Troy knew he had to spend the next several hours on the move, lest Peace Branch catch up with him. His evasion of the officer sniffing at his heels caught him some time, but the security force of Trestleway was relentless in its pursuit.
He boarded an autobus painted bright yellow and green at the corner of Haupt and Kinner. It was a tall, wobbly vehicle that seated twenty passengers on chairs of wood slats and wrought iron. He paid the driver the fare and selected a seat close to the back, where a secondary exit and entrance allowed egress onto a small balcony, much like the caboose of a train.
“Next stop, Lenetz!” The driver cranked the drive handle and the bus, clanking and wheezing, surged into traffic.
Lenetz Avenue would be far enough, for the time being. Troy pulled out his pocketwatch. Nine thirty-three. Very good. On a Sunday morning, after the early Telru religious services, there was one other place the Tirodani of Trestleway gathered en masse—the Antonis Museum of Art and Antiquities.
The trip to Lenetz Avenue was uneventful, though Troy did his utmost to read his book and pay no mind to the passengers around him. Old men smoking pipes—young families with squabbling children—a pair of overly romantic young couples—any among them could be informants for Peace Branch. It was said a man could not ride the rails of Trestleway without passing by a person on the payroll of the city-state, for good or ill.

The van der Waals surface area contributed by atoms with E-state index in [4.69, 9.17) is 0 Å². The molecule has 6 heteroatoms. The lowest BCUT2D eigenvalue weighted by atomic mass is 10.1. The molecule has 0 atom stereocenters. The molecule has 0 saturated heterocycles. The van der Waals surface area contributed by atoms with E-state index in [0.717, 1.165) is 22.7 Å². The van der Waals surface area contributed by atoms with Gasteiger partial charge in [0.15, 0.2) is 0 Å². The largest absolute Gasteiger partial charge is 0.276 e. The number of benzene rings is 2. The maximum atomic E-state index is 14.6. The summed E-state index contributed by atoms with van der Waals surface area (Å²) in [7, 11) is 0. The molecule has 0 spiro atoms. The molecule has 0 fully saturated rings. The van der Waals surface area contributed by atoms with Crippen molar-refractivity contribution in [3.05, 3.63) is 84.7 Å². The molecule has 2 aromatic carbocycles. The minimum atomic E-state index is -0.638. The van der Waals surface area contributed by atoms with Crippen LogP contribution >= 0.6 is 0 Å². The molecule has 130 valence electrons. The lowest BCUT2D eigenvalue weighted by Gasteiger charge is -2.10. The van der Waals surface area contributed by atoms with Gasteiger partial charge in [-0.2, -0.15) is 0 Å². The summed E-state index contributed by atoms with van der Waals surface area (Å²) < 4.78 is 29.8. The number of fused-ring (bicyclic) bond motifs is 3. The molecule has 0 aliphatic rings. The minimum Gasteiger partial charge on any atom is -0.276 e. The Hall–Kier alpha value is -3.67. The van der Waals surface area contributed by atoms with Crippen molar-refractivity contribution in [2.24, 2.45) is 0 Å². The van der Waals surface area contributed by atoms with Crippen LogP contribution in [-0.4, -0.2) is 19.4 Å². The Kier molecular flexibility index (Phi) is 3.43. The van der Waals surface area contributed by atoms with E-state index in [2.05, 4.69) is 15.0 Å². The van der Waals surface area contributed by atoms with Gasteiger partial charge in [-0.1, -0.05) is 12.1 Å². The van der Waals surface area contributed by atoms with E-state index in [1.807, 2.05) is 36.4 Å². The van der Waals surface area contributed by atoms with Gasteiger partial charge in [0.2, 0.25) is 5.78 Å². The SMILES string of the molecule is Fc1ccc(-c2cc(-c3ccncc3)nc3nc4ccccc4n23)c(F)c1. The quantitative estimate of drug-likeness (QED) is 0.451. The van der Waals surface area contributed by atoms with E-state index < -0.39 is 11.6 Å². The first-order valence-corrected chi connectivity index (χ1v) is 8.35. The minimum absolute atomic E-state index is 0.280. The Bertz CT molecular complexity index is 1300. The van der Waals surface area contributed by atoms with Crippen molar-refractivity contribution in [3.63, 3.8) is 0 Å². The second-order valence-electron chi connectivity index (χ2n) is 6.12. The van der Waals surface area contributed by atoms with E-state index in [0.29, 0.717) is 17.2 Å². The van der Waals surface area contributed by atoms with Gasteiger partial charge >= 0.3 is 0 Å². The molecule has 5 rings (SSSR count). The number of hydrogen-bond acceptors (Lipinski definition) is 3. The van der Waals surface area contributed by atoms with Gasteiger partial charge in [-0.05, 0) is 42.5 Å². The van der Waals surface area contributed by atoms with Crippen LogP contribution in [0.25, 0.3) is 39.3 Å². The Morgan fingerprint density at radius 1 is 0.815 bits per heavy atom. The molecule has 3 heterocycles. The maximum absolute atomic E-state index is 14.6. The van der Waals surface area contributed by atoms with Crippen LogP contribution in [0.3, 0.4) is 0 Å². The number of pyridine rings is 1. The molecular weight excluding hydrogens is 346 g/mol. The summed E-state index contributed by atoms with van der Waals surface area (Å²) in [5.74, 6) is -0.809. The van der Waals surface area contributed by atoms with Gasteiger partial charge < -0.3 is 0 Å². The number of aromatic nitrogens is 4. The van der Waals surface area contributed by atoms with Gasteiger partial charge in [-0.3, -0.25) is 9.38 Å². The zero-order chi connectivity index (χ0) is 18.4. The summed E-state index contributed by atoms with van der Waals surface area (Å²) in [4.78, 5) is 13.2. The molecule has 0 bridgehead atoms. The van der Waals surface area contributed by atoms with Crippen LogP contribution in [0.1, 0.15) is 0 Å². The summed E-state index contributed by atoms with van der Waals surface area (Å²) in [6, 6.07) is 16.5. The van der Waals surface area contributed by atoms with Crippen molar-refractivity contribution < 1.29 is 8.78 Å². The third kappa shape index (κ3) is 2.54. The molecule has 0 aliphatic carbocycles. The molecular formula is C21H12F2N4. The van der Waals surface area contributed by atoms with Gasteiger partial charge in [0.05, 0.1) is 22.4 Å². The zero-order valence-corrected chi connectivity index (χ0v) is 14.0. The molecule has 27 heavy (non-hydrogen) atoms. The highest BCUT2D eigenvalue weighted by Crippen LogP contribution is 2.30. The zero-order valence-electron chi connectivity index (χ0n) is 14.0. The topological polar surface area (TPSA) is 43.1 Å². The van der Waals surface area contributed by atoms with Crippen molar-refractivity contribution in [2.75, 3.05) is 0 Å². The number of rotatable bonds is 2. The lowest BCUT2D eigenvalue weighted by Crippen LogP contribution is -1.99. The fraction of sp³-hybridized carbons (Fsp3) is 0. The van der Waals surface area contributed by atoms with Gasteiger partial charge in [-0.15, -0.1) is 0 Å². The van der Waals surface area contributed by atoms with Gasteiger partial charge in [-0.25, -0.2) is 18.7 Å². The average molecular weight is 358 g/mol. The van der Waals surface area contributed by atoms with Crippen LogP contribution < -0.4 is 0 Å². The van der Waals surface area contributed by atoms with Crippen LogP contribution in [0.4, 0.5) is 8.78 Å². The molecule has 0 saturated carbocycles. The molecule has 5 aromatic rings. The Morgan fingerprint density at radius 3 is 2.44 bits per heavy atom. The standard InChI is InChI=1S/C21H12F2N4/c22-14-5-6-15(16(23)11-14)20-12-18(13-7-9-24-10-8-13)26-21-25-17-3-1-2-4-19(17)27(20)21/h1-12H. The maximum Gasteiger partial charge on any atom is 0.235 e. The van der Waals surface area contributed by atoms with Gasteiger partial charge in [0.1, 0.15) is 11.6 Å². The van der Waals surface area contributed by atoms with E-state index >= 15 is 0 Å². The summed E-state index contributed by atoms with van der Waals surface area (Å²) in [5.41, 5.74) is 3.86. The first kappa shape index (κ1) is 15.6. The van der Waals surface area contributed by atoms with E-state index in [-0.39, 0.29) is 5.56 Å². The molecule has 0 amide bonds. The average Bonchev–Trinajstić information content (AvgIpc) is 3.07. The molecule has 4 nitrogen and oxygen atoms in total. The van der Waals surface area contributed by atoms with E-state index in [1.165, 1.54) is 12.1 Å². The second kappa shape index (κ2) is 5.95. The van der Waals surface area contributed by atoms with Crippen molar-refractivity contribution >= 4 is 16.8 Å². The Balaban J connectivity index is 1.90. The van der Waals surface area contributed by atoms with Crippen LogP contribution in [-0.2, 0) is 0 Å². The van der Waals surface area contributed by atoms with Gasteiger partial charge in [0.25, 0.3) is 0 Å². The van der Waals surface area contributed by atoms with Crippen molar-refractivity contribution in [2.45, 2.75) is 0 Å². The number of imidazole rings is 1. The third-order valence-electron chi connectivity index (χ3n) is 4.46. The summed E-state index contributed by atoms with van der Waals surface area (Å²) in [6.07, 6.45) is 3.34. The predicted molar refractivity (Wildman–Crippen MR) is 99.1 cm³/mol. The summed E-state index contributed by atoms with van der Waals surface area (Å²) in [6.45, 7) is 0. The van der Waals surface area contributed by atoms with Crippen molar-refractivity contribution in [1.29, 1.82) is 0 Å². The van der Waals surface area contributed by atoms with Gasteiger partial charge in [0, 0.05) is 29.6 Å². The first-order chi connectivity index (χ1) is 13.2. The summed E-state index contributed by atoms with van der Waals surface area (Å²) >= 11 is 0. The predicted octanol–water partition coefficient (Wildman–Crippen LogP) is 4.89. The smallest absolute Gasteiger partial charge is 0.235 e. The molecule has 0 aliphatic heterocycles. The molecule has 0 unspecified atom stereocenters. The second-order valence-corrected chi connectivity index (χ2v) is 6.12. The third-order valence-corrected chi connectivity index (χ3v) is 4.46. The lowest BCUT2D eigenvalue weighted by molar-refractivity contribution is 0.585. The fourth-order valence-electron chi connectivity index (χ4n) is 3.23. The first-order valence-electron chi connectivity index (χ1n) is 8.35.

He hadn’t been down to Lenetz at all this winter or since the ice and snow had melted. The cherry blossoms had faded some, but they were still a soft hue of pink. They lined the entire length of Lenetz Avenue, softening the edges of brick and stone structures while adding color to the plain white homes.
The fog of early morning had completely burned off, and the sun warmed the air nicely. Troy strolled down Lenetz with the model railroading book tucked under his arm. He saw only an elderly couple on a walk on the other side of the street; otherwise the avenue was devoid of pedestrians. A trio of militia on branter-back came trotting down the road behind him. The branters’ hooves clacked along the paving stones. Each one had a pair of pearly horns, a long tail and powerful legs that made for fine riding mounts. The lead officer astride the brown mount waved as he passed.
Troy returned the gesture. The militia did not cause him any alarm. They were the brawn. Peace Brance was the brains, and far more dangerous.
The Antonis Museum was a long, narrow edifice with a white marble front and sandstone walls. It was a story taller than most of the buildings around it, but did not loom so much as appear to watch over its surroundings. The decorations along the edge of the roof included statues of Consularian deities and woodland creatures.
Inside the main entrance was a round vestibule a hundred feet across, lined with paintings of all kinds—portraits, vistas and fantastical representations of mythologies. The floor was stone tile and amplified footsteps sharply. Troy greeted the clerk at the front desk and paid the entrance fee. He didn’t bother to look at the map of the museum layout hanging from the wall behind her—he knew it by heart.